You can show security leaks without actually releasing people’s sensitive info. Some people say that this helped the public strengthen passwords. Maybe, but I say, “bullshit.” I had a VERY secure password that I used for my PSN. I then had to change that. I recently found out that I had to change my Neverwinter Nights 1 forum password, which isn’t so bad. The annoying thing, though, is that they also got access to my EA ID and password, which was also a very secure and non-redundant password. So I had to change that as well.This may have changed the levels of security for some people, but, for many, this is merely an inconvenience that was brought on by a bunch of brats with delusions of grandeur of being 733t h4x0rz. Compared to Anonymous vs HB Gary Federal, this is horribly elementary.

      So, how has hacking PSN and other sites increased my awareness of password security? It hasn’t. All it’s done is make me update my passwords ahead of schedule, have to take a few out of rotation, come up with a few more to replace them, and made me fearful that my financial info may have been compromised. For those not as security savvy, LulzSec may have seriously compromised numerous elements of their lives. Compromised not with the intent of actually improving security, mind you, but terrorizing others just for “teh lulz.” Which is, you may or may not know, classic textbook psychopathic behavior.

    • ax23000 says:

      “worthless??
      well thats just not true.
      im not supporting what they did but the end result has meant a LOT of ppl have strengthened passwords (me included) and quite a few companies have probably tightened security…so what they did was annoying to some……but not entirely worthless on the whole.”

      Yeah, but the sad truth of the matter is that neither of those things made anyone safer. They provide the illusion of security and make people feel better…but that’s really it. At the end of the day any “tightened security” can and WILL be bypassed. Stronger passwords? Sure, a good idea, and worth having…but of course if the site can be hacked then your password, no matter how strong, can be compromised.

    • gwathdring says:

      At the end of the day, people with enough time and skill will find ways around anything beyond quantum computing security (and who knows … maybe when we next update the Standard Model even that won’t be sacred). Security vulnerabilities are always going to exist and there will always be people who discover them. So it’s up to those discoverers not to exploit that knowledge for personal gain. It’s not up to us to protect ourselves from the noble souls who just want to show us how insecure our stuff is by kindly lightening our pockets. It’s up to them to be more responsible with the knowledge and techniques they have.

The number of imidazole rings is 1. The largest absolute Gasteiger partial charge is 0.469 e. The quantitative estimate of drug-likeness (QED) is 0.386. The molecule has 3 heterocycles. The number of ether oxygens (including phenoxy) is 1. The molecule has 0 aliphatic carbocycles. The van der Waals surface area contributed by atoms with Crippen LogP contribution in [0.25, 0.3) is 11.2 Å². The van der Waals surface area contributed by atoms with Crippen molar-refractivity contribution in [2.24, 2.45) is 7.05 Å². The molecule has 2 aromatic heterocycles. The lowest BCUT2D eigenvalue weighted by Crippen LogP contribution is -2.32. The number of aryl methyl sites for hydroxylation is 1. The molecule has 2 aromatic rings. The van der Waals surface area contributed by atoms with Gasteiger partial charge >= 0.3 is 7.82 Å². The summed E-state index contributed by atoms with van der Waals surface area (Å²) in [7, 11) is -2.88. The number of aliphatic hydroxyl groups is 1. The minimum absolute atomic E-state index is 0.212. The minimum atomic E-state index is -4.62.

Practically speaking, of course security is important. Or course we and the companies that hold our data should be more careful. But that’s only because people like this are exploiting us in the first place.

    • DK says:

      “im not supporting what they did but the end result has meant a LOT of ppl have strengthened passwords (me included) and quite a few companies have probably tightened security…so what they did was annoying to some……but not entirely worthless on the whole.”
      No the end result was thousands upon thousands of people having their personal details, including credit card numbers, birth dates and other sensitive information released into the claws of people of zero morality.
      The end result is straight up criminals getting their hands of other peoples money illegitimately – not lulz, not any kind of “lesson”. Just straight idiots doing idiotic things because they lack even a single shred of humanity or prinicple.

    • Neoviper says:

      @I definately could of been a rouge villian but than I could care less

      My argument against “minecraft deserved it because they weren’t secure enough”, is that I would rather they spent their effort making better games rather than being forced to spend time and money on a higher level security. If people didn’t hack them just because they felt like it, or felt like minecraft wasn’t releasing updates fast enough or whatever that debacle was that happened a while back, then they could put all their time and resources into making better games and releasing them sooner.

  6. OJSlaughter says:

    Allegeged member arrested and the whole thing goes away

    That is porably not a good way to look at it…